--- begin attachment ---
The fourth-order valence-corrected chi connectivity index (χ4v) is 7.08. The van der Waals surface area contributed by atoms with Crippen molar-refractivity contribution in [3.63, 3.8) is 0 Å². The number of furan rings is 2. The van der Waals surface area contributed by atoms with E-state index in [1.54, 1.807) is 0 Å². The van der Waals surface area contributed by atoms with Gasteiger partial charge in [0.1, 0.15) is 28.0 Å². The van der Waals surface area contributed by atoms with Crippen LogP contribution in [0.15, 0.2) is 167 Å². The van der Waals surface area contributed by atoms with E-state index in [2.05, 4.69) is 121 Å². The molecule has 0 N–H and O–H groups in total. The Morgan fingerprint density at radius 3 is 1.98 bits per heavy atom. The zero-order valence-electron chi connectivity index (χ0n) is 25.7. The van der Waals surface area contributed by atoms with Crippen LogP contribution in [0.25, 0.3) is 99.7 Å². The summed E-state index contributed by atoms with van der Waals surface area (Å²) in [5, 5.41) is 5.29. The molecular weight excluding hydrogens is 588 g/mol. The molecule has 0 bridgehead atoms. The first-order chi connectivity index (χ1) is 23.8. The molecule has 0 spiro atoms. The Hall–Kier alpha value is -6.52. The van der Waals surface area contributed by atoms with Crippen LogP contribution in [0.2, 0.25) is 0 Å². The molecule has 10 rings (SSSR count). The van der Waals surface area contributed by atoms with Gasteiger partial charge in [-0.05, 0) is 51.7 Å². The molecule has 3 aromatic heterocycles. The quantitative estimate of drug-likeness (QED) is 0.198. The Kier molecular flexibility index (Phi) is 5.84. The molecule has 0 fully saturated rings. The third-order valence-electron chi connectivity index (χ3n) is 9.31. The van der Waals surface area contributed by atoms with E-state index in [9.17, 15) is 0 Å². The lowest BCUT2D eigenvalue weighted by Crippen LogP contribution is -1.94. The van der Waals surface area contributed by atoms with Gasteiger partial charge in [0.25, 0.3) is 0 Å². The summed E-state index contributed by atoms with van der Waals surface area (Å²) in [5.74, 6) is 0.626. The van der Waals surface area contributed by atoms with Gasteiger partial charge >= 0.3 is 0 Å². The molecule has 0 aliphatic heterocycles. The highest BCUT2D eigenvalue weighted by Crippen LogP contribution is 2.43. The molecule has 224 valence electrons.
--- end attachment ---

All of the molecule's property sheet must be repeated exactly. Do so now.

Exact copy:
The fourth-order valence-corrected chi connectivity index (χ4v) is 7.08. The van der Waals surface area contributed by atoms with Crippen molar-refractivity contribution in [3.63, 3.8) is 0 Å². The number of furan rings is 2. The van der Waals surface area contributed by atoms with E-state index in [1.54, 1.807) is 0 Å². The van der Waals surface area contributed by atoms with Gasteiger partial charge in [0.1, 0.15) is 28.0 Å². The van der Waals surface area contributed by atoms with Crippen LogP contribution in [0.15, 0.2) is 167 Å². The van der Waals surface area contributed by atoms with E-state index in [2.05, 4.69) is 121 Å². The molecule has 0 N–H and O–H groups in total. The Morgan fingerprint density at radius 3 is 1.98 bits per heavy atom. The zero-order valence-electron chi connectivity index (χ0n) is 25.7. The van der Waals surface area contributed by atoms with Crippen LogP contribution in [0.25, 0.3) is 99.7 Å². The summed E-state index contributed by atoms with van der Waals surface area (Å²) in [5, 5.41) is 5.29. The molecular weight excluding hydrogens is 588 g/mol. The molecule has 0 bridgehead atoms. The first-order chi connectivity index (χ1) is 23.8. The molecule has 0 spiro atoms. The Hall–Kier alpha value is -6.52. The van der Waals surface area contributed by atoms with Crippen LogP contribution in [0.2, 0.25) is 0 Å². The molecule has 10 rings (SSSR count). The van der Waals surface area contributed by atoms with Gasteiger partial charge in [-0.05, 0) is 51.7 Å². The molecule has 3 aromatic heterocycles. The quantitative estimate of drug-likeness (QED) is 0.198. The Kier molecular flexibility index (Phi) is 5.84. The molecule has 0 fully saturated rings. The third-order valence-electron chi connectivity index (χ3n) is 9.31. The van der Waals surface area contributed by atoms with E-state index in [9.17, 15) is 0 Å². The lowest BCUT2D eigenvalue weighted by Crippen LogP contribution is -1.94. The van der Waals surface area contributed by atoms with Gasteiger partial charge in [0.25, 0.3) is 0 Å². The summed E-state index contributed by atoms with van der Waals surface area (Å²) in [5.74, 6) is 0.626. The van der Waals surface area contributed by atoms with Gasteiger partial charge >= 0.3 is 0 Å². The molecule has 0 aliphatic heterocycles. The highest BCUT2D eigenvalue weighted by Crippen LogP contribution is 2.43. The molecule has 224 valence electrons.